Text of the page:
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Newbie questions - Superlight loads = high pressures? and Charges of powder...

Discussion in 'Handloading and Reloading' started by dandean316, Aug 26, 2003.

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  1. dandean316

    dandean316 Member

    Jun 9, 2003
    I was reading in (I think) the ABC's of reloading book and they said you shouldn't go lower than the minimu loads listed because you can create pressures in your gun that are dangerous. Is this right? Seems if you use less powder, you get less of a charge which creates less pressure which launches the bullet at a slower speed. I understand not going *real* light beacause of case ejection and the bullet getting stuck in the chamber etc.

    The other thing I noticed in the manuals I have is sometimes a larger bullet will need LESS powder to shoot the same FPS. I am comparing 200 gr. SWC to 185 gr SWC - same design, just less weight. Wouldn't you need more powder to shoot a heavier bullet the same FPS?

    And last: In my Lyman manual (the pistol only one), 2 - 200 gr. lead alloy bullets need different charges on the same powder (Bullseye, 700X) to shoot the same FPS. Is the design of the bullet that big of a deal?

    Any comments are appreciated.
  2. griz

    griz Member

    Dec 25, 2002
    Eastern Virginia
    1. Yes there can be situations where reducing the load can cause dangerous pressures. Usually this would be a high capacity case (relative to bore size) that uses a slow powder. Through some mechanism that is beyond me, the pressure can spike very high and do damage. In MOST other situations, not all, less powder is not dangerous except for stuck bullets. You do however reach a point where the pressure never gets high enough for the powder to burn efficiently and so the load never really “gets startedâ€.

    2. Typically you use more powder for lighter bullets. Of course the lighter bullet will go faster. In rounds with a large range of bullet weights, the difference is great enough that the optimum powders for the heaviest and lightest bullets might even be different.

    3. Depends. Sometimes in pistol cases the nose shape of the two bullets is different enough that the length of the bullets are quite different. Since the overall length of the cartridge is relatively constant, the amount of bullet inside the case varies and changes the effective case capacity. The result is different charges for the same weight bullet.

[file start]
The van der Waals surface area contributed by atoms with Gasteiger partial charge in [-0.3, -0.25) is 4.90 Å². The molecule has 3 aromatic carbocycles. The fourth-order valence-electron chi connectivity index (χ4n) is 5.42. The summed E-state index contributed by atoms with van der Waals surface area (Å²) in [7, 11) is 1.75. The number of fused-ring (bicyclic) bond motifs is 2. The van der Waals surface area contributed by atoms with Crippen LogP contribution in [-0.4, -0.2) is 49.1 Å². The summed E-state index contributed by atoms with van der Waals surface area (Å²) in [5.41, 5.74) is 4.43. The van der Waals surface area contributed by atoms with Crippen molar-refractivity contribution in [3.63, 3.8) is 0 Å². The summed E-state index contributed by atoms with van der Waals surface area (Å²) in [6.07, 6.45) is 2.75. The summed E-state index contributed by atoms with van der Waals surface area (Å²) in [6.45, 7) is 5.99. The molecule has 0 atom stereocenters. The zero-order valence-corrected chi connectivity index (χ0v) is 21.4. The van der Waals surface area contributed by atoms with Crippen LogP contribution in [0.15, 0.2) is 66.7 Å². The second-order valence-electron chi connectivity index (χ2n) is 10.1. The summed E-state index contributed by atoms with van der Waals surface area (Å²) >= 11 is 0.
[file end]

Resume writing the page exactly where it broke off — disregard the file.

Hope this helps. As always these are NOT concrete answers. I would encourage you to keep learning and asking more specific questions as you encounter them.
  3. Steve Smith

    Steve Smith Moderator Emeritus

    Dec 21, 2002
    Southeastern US
    I think that the theory is that you have little powder in a large case, and the flame from your primer ignites more powder, along the length of the cartridge, than it would if the powder level was higher. In a medium or heavy load, the ignition would progress through the powder, but if it all ignites at one time it basically detonates.
  4. Bullet

    Bullet Member

    Jan 20, 2003
    When I first started loading I noticed the powder difference in bullet weights too. It seemed the opposite of what sounded right to me. The reason lighter bullets use less powder than heavier bullets was explained to me this way - powder when ignited in a confined space creates pressure. In a cartridge the pressure escapes by pushing the bullet. With a heavier bullet there is more resistance to movement (more weight & more contact with the bore). When there is more resistance (heavier bullet) the pressure builds faster than when you have a lighter bullet (less resistance) so you need less powder to achieve that pressure.

    Can anyone verify if this is right?
  5. facedown

    facedown Member

    Mar 14, 2003
    Bullet said: "With a heavier bullet there is more resistance to movement (more weight & more contact with the bore). When there is more resistance (heavier bullet) the pressure builds faster than when you have a lighter bullet (less resistance) so you need less powder to achieve that pressure."


    There are additional considerations but that's the basic idea.

    Another way to think about it is that with a fixed amount of powder, the lighter bullet will exit the barrel sooner than the heavier bullet thus there is less time for the pressure to build up.
  6. Art Eatman

    Art Eatman Administrator Staff Member

    Dec 22, 2002
    Terlingua, TX; Thomasville,GA
    About 30 years ago, there was an article in TheAmerican Rifleman, discussing a blowup of a .243 rifle that was handloaded with a light charge of 3031. About 20 or 25 grains, IIRC, rather than the usual 35 to 40. The hypothesis was that "under certain conditions" a light load of IMR powder could cause this problem. Trouble is, nobody is sure about what conditions.

    This issue was discussed on The Firing Line, but nobody knew of any other substantiated event. I have not read of any.

    I have never heard of this being a problem in pistols. I imagine it is due to the much faster burn rate of pistol powders.

    Loading data is accumulated over time. You don't know if one particular pistol was used for all loads, or that one test with a particular bullet used the same batch or brand of bullet for a different powder--possibly weeks later. And different manuals may well vary with chronographs as well as barrel lengths and primers. Different ambient temperatures affect performance as well. They provide guidelines so you can, as they tell you, start low and work up.

    Think of the loading manuals as guidebooks, not Bibles. :)

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